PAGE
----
The experience of Italy provides a unique backdrop for Putnam to study institutional performance because many factors are held constant, relatively speaking. Aside from holding institutional design constant, Italy is a far less diverse country than say India or even Russia with regards to language, religion, ethnicity, class and caste. Though it might prove hard for Putnam’s methods to travel beyond a Western context and be directly applied, it should not be held against him or discredit his book by any means.
Just because the arguments might have difficulty traveling (and we should note that Putnam’s arguments in Making Democracy Work are the underpinnings of his second book Bowling Alone: The Collapse and Revival of the American Community) does not mean that they should be judged negatively. After all, this is the precise purpose of a sub-national paired comparison – to develop theories or generalizations that one is unable to make through cross-national paired comparisons due to all the intervening variables that cannot be held constant.
Furthermore, Making Democracy Work does not qualify merely as a sub-national paired comparison. Putnam really tests his arguments against a broad spectrum. In so doing, he avoids the common problem of selection bias, and – derivatively – of false dichotomies. Putnam does not pick and choose the regions he incorporates in his study. Making Democracy Work is extensive in that it includes and considers all of the regions in Italy equally, and weighs them up against the same credo (where information permits).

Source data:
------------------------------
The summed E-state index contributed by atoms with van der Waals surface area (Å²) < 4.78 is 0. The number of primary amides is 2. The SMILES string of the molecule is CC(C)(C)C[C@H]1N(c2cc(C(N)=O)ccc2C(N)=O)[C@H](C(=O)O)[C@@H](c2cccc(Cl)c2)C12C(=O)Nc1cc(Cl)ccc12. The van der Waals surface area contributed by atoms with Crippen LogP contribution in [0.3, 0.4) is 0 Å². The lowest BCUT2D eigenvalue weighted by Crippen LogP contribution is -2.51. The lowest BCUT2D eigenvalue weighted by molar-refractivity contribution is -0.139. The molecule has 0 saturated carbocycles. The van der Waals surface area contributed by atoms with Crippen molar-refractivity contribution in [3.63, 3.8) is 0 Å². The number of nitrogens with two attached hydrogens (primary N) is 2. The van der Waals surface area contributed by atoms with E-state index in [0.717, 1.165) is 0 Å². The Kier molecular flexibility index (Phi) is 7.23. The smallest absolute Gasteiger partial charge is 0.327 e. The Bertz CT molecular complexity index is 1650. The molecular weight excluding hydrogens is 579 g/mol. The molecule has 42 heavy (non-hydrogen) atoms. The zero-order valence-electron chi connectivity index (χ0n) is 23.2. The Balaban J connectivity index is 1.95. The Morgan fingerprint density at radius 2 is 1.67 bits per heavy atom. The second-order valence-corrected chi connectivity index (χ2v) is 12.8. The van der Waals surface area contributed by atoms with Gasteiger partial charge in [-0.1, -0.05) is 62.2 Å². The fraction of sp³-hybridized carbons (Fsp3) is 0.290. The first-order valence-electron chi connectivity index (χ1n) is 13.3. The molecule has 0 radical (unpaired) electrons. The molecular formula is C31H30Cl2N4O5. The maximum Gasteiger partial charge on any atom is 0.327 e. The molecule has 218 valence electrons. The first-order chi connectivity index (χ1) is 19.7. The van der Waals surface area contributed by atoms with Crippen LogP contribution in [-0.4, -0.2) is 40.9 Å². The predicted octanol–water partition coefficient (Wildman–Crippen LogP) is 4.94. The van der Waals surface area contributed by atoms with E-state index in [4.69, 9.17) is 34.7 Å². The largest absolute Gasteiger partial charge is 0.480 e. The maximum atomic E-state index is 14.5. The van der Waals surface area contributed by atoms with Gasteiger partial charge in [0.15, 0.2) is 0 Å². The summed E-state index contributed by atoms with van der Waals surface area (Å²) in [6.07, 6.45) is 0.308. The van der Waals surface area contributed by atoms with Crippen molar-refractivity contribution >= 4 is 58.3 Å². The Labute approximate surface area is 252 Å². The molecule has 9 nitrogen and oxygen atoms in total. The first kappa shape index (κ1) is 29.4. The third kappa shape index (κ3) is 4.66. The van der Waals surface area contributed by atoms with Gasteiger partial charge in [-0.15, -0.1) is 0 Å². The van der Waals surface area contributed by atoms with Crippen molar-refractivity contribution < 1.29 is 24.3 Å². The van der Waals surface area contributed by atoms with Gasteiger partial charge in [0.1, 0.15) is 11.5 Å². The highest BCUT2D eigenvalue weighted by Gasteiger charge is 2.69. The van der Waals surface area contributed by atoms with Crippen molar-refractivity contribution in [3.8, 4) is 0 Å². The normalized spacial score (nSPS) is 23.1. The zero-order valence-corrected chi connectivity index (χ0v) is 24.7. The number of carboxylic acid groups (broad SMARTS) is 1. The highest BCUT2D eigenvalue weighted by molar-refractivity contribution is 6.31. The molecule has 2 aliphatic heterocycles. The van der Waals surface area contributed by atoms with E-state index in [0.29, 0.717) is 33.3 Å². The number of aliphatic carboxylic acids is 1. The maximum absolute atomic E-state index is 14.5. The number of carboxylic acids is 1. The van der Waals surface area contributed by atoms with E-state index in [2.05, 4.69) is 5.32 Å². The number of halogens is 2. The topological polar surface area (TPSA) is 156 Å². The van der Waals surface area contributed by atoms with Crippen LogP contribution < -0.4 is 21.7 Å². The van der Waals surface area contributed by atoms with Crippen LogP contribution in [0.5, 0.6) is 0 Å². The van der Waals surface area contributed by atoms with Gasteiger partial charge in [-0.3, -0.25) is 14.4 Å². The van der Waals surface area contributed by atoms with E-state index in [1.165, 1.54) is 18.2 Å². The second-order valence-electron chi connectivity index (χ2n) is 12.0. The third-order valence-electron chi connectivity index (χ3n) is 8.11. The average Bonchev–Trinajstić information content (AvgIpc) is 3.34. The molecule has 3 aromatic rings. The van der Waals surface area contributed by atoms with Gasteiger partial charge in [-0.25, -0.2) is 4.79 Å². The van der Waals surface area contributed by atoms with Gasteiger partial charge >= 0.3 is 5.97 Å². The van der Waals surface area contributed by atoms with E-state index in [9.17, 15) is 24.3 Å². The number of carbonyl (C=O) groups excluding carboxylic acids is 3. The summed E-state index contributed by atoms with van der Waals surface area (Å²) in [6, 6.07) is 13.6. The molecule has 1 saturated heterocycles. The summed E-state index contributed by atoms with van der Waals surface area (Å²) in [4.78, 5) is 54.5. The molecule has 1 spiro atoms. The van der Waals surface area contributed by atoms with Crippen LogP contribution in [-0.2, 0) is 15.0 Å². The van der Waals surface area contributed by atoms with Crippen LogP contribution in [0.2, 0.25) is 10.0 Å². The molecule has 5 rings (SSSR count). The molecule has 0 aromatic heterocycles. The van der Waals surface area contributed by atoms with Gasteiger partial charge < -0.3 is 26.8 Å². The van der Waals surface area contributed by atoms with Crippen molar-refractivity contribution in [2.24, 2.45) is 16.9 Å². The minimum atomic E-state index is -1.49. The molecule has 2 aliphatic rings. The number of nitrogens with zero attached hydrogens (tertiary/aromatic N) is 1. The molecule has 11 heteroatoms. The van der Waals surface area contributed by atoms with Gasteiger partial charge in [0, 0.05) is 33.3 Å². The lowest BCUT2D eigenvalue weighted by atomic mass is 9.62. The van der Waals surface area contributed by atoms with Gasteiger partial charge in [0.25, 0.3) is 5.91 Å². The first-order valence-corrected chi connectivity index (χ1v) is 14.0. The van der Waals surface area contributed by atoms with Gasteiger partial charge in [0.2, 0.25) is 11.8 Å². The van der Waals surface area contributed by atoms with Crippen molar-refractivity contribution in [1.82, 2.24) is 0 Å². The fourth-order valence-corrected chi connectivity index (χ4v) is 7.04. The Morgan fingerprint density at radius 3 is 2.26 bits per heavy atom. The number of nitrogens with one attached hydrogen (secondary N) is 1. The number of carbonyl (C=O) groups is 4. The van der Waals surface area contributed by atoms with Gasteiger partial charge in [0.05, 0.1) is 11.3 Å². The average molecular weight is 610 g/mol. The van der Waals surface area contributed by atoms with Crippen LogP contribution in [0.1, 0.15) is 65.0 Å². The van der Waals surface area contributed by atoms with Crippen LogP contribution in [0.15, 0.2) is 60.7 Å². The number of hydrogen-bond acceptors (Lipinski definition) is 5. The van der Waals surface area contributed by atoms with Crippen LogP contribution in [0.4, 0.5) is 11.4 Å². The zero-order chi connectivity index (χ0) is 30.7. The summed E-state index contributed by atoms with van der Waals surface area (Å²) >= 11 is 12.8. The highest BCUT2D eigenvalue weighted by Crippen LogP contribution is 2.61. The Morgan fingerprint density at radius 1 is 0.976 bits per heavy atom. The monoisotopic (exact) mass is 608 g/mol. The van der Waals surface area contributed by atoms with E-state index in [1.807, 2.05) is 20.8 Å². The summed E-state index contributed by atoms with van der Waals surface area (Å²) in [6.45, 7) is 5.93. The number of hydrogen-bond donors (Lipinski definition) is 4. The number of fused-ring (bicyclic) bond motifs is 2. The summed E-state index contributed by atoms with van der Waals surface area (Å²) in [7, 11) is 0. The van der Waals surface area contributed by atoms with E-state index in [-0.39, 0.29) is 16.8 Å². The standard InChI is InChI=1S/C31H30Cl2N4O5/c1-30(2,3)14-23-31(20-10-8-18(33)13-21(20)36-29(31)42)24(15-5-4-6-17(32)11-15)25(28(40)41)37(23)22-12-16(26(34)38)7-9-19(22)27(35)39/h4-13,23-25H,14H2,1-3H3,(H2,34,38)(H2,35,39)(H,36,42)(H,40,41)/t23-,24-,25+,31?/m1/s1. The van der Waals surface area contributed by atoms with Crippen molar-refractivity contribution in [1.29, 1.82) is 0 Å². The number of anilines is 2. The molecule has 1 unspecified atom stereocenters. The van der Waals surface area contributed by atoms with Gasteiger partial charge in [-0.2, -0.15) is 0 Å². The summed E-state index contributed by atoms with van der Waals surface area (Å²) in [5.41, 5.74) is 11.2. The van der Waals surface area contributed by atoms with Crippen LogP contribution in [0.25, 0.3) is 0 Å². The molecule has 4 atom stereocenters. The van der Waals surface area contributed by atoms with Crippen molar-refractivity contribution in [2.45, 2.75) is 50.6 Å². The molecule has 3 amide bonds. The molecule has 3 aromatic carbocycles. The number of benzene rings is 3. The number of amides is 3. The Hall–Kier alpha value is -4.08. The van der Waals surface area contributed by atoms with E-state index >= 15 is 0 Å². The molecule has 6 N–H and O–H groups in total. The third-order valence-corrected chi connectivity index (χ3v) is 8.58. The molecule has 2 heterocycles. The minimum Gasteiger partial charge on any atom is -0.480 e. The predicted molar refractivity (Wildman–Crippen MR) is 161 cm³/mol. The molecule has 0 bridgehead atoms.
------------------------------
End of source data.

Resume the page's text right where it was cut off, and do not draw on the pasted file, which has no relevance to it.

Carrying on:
In each region Putnam interprets quantitative data on institutional performance and then analyzes it alongside quantitative data regarding its civic culture. He then pushes the envelope by reaching far-beyond direct causal inference and into history. The historical qualitative data that Putnam accumulates, allows him, ostensibly, to isolate the main factor that leads to variance in institutional performance in Northern and Southern Italy – social capital.
Making Democracy Work benefits from diverse measurements – the indicators used are wide-ranging, innovative, impressive, and provide for a superior demonstration of Putnam’s arguments. In fact, it is the combination of both the quantitative and qualitative data that earn Robert Putnam and Making Democracy Work the recognition of being simultaneously both a large-N and small-N sub-national comparison.
Having laid out the methodological framework that Putnam has developed it is now possible to focus on the structuration approach that he incorporates. The explanation of institutional performance – the dependent variable – is contingent to a certain degree on a structural analysis.
While all the regions in Italy are constrained by the same national structural force – the highly centralized government, the regions are also constrained by their own historical legacies and the structures that have emerged from the past. In this sense, according to Putnam, the history of the North has cultivated an arena/structure much more conducive to proper institutional performance than has the South.
Putnam chooses twelve indicators as evidence of institutional performance, or “good government”. These indicators include: Cabinet stability, budget promptness, statistical and information services, reform legislation, legislative innovation, day care centers, family clinics, industrial policy instruments, agricultural spending capacity, local health unit expenditures, housing and urban development and bureaucratic responsiveness.
Far from agency-centered, the conditions of these indicators are all determined by the structure in which they are situated. Essentially, the greater the influence of the structure, the more predictable the political behaviour is likely to be. Following Putnam’s path-dependent argument that historical legacies shape the structural forces (which come to light from such indicators), it is important to then consider the nature of the historical legacies themselves. In Putnam’s view the historical legacies worth exploring are those of civic culture.